A Goldmine, a Pastry Shop and Buried Pianos

Imagine…Being realistic is the most common road to mediocrity

El Triunfo2
As we crossed the footbridge, we were enveloped by a serene sense of history. Before us stood a towering smokestack, reaching high into the sky. It dominated everything amidst the mid-eighteen hundred ruins of what was once a prosperous smelter for gold and silver.

Bridge, Smokestack

         Ruins

The hot dry air carried a slight breeze and filled our nostrils with the scent of dusty old. A lone, ancient-looking cow wandered through the crumbled ruins. The ensuing quietness allowed us to hear his footsteps and the whisper of the gentle breeze.

Closing my eyes, I could sense and hear the 10,000 residents and immigrants seeking their fortune in this small pueblo. It was easy to imagine the hustling, bustling activity of miners, merchants, working girls and anyone else adventurous enough to embrace the lifestyle of a burgeoning mining town. Built on the rugged desert floor, the earth’s treasures could not have relinquished themselves easily.

IMG_0664

We stood in El Triunfo, one of the most historic villages in southern Baja and one of the most overlooked by tourists. To spite its second claim to fame…although not very publicized or widely known…..of being one of first villages in the region to have electricity and telephone services, it is also famous for yet another less known legend. It’s piano history.

Yes, that’s right, piano history. During its mining days, this little place became a cultural center, entertaining such celebrities as Francisco Mendoza, pianist and teacher. He and the magnitude of money consuming the village, inspired the residents to have the best available pianos and art shipped to El Triunfo from all over Europe.

During the Mexican Revolution of 1910, as the insurgents made headway towards the town, the locals buried their prized possessions, including their European art and sculptures, money, family heirlooms and, yes, their pianos, in hand- dug tunnels across their properties.

After the marauders ravaged the town, the men dug up their belongings and rebuilt their homes. Many men and their families just left.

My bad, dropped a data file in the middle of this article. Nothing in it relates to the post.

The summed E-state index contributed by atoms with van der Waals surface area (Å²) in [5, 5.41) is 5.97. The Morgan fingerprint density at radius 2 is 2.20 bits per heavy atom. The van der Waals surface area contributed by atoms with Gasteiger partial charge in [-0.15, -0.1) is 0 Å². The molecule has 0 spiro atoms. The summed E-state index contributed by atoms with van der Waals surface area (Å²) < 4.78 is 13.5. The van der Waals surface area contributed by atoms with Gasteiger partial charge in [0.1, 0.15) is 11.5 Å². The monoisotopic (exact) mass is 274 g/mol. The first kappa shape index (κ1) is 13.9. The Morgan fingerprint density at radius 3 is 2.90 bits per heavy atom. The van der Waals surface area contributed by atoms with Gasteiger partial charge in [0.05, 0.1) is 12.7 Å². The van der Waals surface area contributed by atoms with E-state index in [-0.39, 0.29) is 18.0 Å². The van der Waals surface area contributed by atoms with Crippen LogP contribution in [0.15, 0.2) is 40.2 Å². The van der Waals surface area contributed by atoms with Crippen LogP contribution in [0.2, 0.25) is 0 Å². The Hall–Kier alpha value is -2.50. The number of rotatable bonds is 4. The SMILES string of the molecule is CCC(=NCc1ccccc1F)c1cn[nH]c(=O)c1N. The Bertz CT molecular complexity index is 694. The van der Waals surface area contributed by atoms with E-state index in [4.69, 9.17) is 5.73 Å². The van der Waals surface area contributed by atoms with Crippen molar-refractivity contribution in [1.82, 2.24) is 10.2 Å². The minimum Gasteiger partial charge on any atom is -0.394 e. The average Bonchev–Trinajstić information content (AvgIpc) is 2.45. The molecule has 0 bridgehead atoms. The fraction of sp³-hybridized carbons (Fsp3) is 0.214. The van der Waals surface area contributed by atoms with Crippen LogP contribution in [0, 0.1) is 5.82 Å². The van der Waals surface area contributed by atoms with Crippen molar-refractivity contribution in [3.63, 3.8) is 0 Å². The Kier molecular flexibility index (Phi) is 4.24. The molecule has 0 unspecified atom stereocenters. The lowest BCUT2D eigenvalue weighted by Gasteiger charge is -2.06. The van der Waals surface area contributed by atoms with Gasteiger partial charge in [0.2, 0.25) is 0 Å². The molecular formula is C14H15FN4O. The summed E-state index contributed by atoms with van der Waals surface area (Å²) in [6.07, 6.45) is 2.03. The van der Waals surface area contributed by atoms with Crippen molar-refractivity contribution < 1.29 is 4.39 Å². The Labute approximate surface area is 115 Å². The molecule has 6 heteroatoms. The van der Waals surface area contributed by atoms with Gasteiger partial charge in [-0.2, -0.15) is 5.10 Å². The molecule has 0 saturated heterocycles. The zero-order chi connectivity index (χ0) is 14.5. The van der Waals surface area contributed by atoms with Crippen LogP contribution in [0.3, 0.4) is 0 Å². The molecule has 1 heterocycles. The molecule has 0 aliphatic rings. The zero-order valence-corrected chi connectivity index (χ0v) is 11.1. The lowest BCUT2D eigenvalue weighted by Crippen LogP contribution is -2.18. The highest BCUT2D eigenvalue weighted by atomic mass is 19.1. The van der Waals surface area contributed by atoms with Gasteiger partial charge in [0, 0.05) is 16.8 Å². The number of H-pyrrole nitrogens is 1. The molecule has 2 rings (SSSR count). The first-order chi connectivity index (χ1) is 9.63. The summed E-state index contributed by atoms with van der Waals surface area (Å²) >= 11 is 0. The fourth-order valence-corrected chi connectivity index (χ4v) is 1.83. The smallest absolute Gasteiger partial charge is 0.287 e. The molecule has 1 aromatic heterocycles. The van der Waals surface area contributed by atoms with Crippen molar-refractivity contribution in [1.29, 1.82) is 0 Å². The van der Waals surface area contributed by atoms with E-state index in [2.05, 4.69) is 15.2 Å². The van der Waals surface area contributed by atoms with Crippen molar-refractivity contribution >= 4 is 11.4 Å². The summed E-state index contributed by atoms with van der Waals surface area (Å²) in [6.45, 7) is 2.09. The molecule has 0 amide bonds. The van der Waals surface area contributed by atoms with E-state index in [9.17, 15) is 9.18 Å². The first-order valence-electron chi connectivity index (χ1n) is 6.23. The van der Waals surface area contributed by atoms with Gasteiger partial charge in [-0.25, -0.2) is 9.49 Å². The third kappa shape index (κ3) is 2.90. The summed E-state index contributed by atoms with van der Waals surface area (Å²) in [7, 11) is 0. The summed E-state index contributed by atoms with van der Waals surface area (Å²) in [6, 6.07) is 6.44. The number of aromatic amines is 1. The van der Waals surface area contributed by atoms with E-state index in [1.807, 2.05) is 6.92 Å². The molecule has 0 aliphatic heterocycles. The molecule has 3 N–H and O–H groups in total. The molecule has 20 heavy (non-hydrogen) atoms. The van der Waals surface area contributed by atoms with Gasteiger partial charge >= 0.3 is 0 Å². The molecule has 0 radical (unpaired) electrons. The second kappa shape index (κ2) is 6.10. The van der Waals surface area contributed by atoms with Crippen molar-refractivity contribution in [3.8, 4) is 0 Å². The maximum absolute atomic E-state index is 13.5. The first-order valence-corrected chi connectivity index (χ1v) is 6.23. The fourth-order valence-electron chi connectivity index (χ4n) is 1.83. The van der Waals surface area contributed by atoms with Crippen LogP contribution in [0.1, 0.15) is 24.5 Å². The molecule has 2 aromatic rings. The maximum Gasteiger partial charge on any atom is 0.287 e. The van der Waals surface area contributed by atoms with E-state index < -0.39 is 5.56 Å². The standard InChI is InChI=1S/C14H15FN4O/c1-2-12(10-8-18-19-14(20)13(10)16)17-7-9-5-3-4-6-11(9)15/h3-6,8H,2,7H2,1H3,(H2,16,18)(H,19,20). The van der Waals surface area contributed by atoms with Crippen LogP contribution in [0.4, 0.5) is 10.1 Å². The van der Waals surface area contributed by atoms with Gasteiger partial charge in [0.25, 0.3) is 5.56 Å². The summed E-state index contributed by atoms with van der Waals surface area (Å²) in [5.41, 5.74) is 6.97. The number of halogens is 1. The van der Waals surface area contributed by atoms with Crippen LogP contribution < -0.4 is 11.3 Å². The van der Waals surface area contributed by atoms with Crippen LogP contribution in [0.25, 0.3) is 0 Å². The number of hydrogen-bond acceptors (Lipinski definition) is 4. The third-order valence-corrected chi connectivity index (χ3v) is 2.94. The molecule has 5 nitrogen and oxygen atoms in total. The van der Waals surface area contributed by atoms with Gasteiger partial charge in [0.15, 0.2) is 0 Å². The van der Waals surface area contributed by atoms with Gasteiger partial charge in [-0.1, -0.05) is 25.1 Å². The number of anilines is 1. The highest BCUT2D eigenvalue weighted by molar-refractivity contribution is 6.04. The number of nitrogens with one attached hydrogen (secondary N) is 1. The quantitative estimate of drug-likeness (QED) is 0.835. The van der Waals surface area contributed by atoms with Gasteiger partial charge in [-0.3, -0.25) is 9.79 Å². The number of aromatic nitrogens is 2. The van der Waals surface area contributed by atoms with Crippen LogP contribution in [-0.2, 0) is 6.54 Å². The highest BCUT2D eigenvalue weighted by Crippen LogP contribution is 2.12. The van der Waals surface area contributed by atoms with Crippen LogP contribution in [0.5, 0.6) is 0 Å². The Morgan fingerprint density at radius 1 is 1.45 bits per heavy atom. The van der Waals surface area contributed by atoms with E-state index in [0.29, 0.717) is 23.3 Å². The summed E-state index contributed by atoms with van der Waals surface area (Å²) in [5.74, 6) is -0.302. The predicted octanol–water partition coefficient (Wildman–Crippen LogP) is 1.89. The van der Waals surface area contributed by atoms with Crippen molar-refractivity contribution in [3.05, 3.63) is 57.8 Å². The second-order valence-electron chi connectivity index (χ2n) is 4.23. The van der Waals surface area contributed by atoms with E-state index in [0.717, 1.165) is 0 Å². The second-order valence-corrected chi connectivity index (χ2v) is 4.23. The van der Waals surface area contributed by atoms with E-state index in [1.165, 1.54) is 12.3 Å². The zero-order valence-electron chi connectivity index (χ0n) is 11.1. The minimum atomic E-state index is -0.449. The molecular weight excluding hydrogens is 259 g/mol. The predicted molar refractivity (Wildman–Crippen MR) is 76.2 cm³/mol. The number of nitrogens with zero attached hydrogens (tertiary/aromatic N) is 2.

As you approach El Triunfo, the first thing you will see is the local church on the extreme north end of town. Continuing along, a small sign on the right side of the road will tell you to make a right and visit the El Triunfo Café. Make the right and go up one tiny little block. Enjoy a wonderful meal here or just a great cup of coffee and a piece of the best pastry in Mexico. The mine sits right behind this little Café. Take a leisurely stroll amongst its ruins.

Cafe

If you are lucky, as you come again, one block from the mine and the café, back to two-lane Mexico 1, you will hear the beautiful sound of a piano concerto, lovingly filling the air as you come upon the El Triunfo Piano Museum.

Nicholas Carrillo

When we were there, a wonderful man, Nicholas Carrillo entertained us with his profound ability to caress piano keys. He was a famous, native-born concert pianist, who returned to his town after touring the world. He opened this little museum….it was a former mining office….and he painstakingly preserved eighty-seven of the pianos and many other artifacts from the tunnels. He gladly led you to his private piano room and sat down at his Steinway to serenade you, filling the still air and the quiet streets with the telling sounds of history.

Nicholas, Piano

He has sense passed on, but his piano and his history live on in his pride and joy, his museum.

The town is currently being gently and respectfully being restored by a rather wealthy American woman just because ‘she loves El Triunfo and its people’. We certainly understand her love. The town’s magic creeps into your soul and stays with you wherever you travel.

One thought on “A Goldmine, a Pastry Shop and Buried Pianos”

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